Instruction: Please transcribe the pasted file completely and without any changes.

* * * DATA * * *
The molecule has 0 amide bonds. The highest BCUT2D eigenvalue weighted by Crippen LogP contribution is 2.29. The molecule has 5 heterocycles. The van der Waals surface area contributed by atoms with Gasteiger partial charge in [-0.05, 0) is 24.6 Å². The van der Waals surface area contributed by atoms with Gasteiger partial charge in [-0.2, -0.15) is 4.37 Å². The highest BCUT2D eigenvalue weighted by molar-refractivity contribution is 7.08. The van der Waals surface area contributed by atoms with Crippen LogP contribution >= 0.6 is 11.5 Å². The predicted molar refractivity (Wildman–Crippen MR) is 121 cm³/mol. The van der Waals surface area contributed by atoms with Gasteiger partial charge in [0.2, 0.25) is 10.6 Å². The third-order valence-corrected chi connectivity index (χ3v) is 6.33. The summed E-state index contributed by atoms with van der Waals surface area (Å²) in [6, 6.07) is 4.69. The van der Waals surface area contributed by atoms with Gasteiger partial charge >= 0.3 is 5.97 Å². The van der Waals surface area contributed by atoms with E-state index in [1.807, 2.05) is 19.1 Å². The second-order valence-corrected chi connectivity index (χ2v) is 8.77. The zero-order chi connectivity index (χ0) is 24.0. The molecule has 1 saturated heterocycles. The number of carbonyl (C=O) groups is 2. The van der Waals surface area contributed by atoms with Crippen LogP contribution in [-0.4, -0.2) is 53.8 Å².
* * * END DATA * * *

The molecule has 0 amide bonds. The highest BCUT2D eigenvalue weighted by Crippen LogP contribution is 2.29. The molecule has 5 heterocycles. The van der Waals surface area contributed by atoms with Gasteiger partial charge in [-0.05, 0) is 24.6 Å². The van der Waals surface area contributed by atoms with Gasteiger partial charge in [-0.2, -0.15) is 4.37 Å². The highest BCUT2D eigenvalue weighted by molar-refractivity contribution is 7.08. The van der Waals surface area contributed by atoms with Crippen LogP contribution >= 0.6 is 11.5 Å². The predicted molar refractivity (Wildman–Crippen MR) is 121 cm³/mol. The van der Waals surface area contributed by atoms with Gasteiger partial charge in [0.2, 0.25) is 10.6 Å². The third-order valence-corrected chi connectivity index (χ3v) is 6.33. The summed E-state index contributed by atoms with van der Waals surface area (Å²) in [6, 6.07) is 4.69. The van der Waals surface area contributed by atoms with Gasteiger partial charge >= 0.3 is 5.97 Å². The van der Waals surface area contributed by atoms with E-state index in [1.807, 2.05) is 19.1 Å². The second-order valence-corrected chi connectivity index (χ2v) is 8.77. The zero-order chi connectivity index (χ0) is 24.0. The molecule has 1 saturated heterocycles. The number of carbonyl (C=O) groups is 2. The van der Waals surface area contributed by atoms with Crippen LogP contribution in [-0.4, -0.2) is 53.8 Å².